So maybe this is because it was it was Halloween on Friday, or perhaps because I have thought about this before, but I have come to the conclusion a Trans Horror game would be distressing as all hell. And really, you want a Horror game to leave a lasting impression on the player.
Now first off, no I do not mean a game were the villain, monster or ghost is Trans. Too often when Trans people are represented in horrors or thrillers they are killers. Just look at Silence of the Lambs or Psycho. In both cases the killer assumes a female identity, supposedly due to mental anguish or some such. Often defended as simply “Men who wish to be woman,” which is a commen trope about Trans Woman, they only help to drive the stigmaof Trans people as “mentally ill.” In games, I think the closest I have seen is Yutaji the Flesh Mage from Draken: The Ancients Gates. He is supposed to be completely mad although he does not don a female identity, merely wears woman’s skin.
No, what I am talking about is a horror game which bases the world, challenges of that world and its major themes on issues facing Trans people. With that goal in mind I have thought of some issues and how they could be explored in a horror game context. Warning, things are about to get personal and maybe a little emotional.
Probably one issue common to all Trans people is control. Society tries to force us to behave like the gender we were assigned at birth, or when they do accept us force us to act in a stereotypical manner for our Gender Identity. Even Trans people try to control other Trans people, by telling them they are not truly Trans or their identity unless they have SRS. So how do we explore this in a game? Games have the unique opportunity to be Active Experiences, giving the player control over what they see, so we must break this! Some games already toy with this a little. In Wolfenstein: The New Order, a brilliant moment early in the game has you at the Mercy of a Nazi official. You have no idea what she will do, you can only pick pictures. And honestly, it is one of the scariest segments of the game. But obviously a game where the player has no control is just one long cutscene, so how do we give the illusion of control, while taking it away? Some ideas I have include giving the player a map which depicts a large open world, yet they are confined to a narrow path. Doors are locked, walls crumble to prevent passage, and horrors stop you from exploring that cool looking tower. A eerie idea I like is the idea of a stair way. When you step on it and travel up, it goes on as long as you move up, but when you turn around, you are still standing at the bottom.
Another one common to all Trans people, as our families and friends abandon our new found selves. A little more difficult to convey in a game, but it could still be done. Characters, people just out of reach, behind locked doors, walking away constantly. A simple method, and I certainly think I need to think more on this one.
Sad to say, but Trans people, especially those of darker skin (gah I hate using that phrase, can anyone think of a better one?) are at an extremely high risk of violence. I am thankful I have gone a year nearly full time and only been called “Ugly.” (by a man whose face was falling off, ooh burn) But how do you show violence in a game? Oh wait, that’s what games have been doing for some time. The difference here is of course the player will not be the one dishing it out, but receiving it, and being helpless to stop save to run away (when Trans people defend themselves, they are often arrested, because sometimes the only to stop someone killing you is to kill them). This would result likely in some kind of muscular monster, that stalks you, and you only choice if you bump into him (yes him, as its usually men who attack us, although woman do too, especially TERFs) is to run. Other possible options include the very world trying to attack the player, so they must be on a constant look out. Even then, they may not see it until its too late.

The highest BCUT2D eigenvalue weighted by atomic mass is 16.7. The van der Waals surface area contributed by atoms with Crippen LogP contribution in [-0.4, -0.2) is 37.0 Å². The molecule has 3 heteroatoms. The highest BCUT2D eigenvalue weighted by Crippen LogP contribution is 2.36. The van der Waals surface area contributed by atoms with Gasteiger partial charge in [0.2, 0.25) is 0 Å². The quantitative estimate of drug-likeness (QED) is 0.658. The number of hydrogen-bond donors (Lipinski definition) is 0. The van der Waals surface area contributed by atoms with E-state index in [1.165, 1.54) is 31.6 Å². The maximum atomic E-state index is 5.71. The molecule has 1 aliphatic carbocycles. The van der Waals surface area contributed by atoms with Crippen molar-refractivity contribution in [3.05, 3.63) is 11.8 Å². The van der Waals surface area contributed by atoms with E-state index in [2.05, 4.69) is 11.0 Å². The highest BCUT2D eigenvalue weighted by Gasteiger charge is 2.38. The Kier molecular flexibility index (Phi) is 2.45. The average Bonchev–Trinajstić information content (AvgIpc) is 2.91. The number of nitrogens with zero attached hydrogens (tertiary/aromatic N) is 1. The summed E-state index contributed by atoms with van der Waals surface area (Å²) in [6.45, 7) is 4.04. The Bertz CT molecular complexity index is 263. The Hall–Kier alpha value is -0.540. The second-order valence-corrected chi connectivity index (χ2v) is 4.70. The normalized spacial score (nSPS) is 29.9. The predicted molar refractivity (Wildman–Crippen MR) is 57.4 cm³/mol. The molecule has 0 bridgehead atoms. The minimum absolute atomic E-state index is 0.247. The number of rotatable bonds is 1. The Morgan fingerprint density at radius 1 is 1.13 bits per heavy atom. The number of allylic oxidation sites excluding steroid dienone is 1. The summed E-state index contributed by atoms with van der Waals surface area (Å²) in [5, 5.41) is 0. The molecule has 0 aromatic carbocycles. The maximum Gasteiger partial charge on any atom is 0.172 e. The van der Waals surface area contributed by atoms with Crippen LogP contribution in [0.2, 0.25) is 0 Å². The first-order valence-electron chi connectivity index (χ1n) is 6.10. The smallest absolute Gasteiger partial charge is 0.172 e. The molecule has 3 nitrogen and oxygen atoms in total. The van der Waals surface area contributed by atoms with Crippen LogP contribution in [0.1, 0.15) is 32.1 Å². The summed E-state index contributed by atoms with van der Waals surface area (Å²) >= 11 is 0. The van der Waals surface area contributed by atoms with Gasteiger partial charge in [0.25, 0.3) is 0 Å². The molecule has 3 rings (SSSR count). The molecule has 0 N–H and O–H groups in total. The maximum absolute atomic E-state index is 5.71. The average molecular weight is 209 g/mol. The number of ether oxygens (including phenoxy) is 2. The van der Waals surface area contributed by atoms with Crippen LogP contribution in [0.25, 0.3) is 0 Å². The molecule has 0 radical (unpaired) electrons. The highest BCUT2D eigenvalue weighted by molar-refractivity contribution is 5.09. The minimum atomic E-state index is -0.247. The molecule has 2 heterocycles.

Sexual Harrassment and Rape
Now we get to really shit stuff. Just like violence, Trans people suffer rape to a high degree too. Sometimes it is “corrective” to show them they are wrong. Really, as I have only had to deal with sexual harassment, not sure I would feel comfortable tacking rape without doing lots more research and speaking to those who have suffered it so as to do it properly. Still I think the comic by Erin Lindsey, Venus Envy has had a very interesting way of depicting the horror of it.
So most people don’t understand Trans people, as is easily evidenced by looking at media portrayals of us. Ironically, bringing in the stupid stereotyped idea of a Trans person could help here. A mirror held up to the player, telling them this is what they look like, when we can see they do not. It helps to perhaps show anyone who is Cis the horribleness of being told you are something you are not. How to make it scary and gamy though? Potentially a room full of these mirrors, which the player must destroy, potentially while avoiding the ire of that muscle bound monster.
So there we go, this was just a wee look at some issues facing Trans people, and how to gamify them in a horror context. This is in no way a complete list, and I am not really a horror enthusiast, more a casual admirer (I am scared of butterflies, how well do you think I do in horror games?). Also, being Trans isn’t all oppression and violence. There are a lot of awesome bits to it to, like being yourself, and speaking honestly, getting the right bra to turn your pecs into boobs rocks!